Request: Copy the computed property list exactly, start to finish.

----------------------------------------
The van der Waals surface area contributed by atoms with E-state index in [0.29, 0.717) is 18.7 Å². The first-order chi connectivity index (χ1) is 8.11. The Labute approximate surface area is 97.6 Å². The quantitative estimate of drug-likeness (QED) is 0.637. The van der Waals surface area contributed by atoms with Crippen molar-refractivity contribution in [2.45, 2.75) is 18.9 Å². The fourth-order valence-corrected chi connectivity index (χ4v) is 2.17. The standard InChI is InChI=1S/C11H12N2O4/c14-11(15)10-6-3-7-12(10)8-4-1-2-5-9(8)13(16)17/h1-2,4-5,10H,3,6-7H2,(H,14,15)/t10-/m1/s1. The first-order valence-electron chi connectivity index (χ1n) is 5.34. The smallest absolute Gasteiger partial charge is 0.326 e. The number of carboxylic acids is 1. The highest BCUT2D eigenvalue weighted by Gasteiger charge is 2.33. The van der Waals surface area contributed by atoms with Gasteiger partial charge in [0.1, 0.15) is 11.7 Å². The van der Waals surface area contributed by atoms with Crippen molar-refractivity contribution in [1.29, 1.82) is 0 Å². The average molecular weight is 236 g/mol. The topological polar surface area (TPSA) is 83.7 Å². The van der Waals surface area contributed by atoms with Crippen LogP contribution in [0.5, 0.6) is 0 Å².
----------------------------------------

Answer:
The van der Waals surface area contributed by atoms with E-state index in [0.29, 0.717) is 18.7 Å². The first-order chi connectivity index (χ1) is 8.11. The Labute approximate surface area is 97.6 Å². The quantitative estimate of drug-likeness (QED) is 0.637. The van der Waals surface area contributed by atoms with Crippen molar-refractivity contribution in [2.45, 2.75) is 18.9 Å². The fourth-order valence-corrected chi connectivity index (χ4v) is 2.17. The standard InChI is InChI=1S/C11H12N2O4/c14-11(15)10-6-3-7-12(10)8-4-1-2-5-9(8)13(16)17/h1-2,4-5,10H,3,6-7H2,(H,14,15)/t10-/m1/s1. The first-order valence-electron chi connectivity index (χ1n) is 5.34. The smallest absolute Gasteiger partial charge is 0.326 e. The number of carboxylic acids is 1. The highest BCUT2D eigenvalue weighted by Gasteiger charge is 2.33. The van der Waals surface area contributed by atoms with Gasteiger partial charge in [0.1, 0.15) is 11.7 Å². The van der Waals surface area contributed by atoms with Crippen molar-refractivity contribution in [1.29, 1.82) is 0 Å². The average molecular weight is 236 g/mol. The topological polar surface area (TPSA) is 83.7 Å². The van der Waals surface area contributed by atoms with Crippen LogP contribution in [0.5, 0.6) is 0 Å².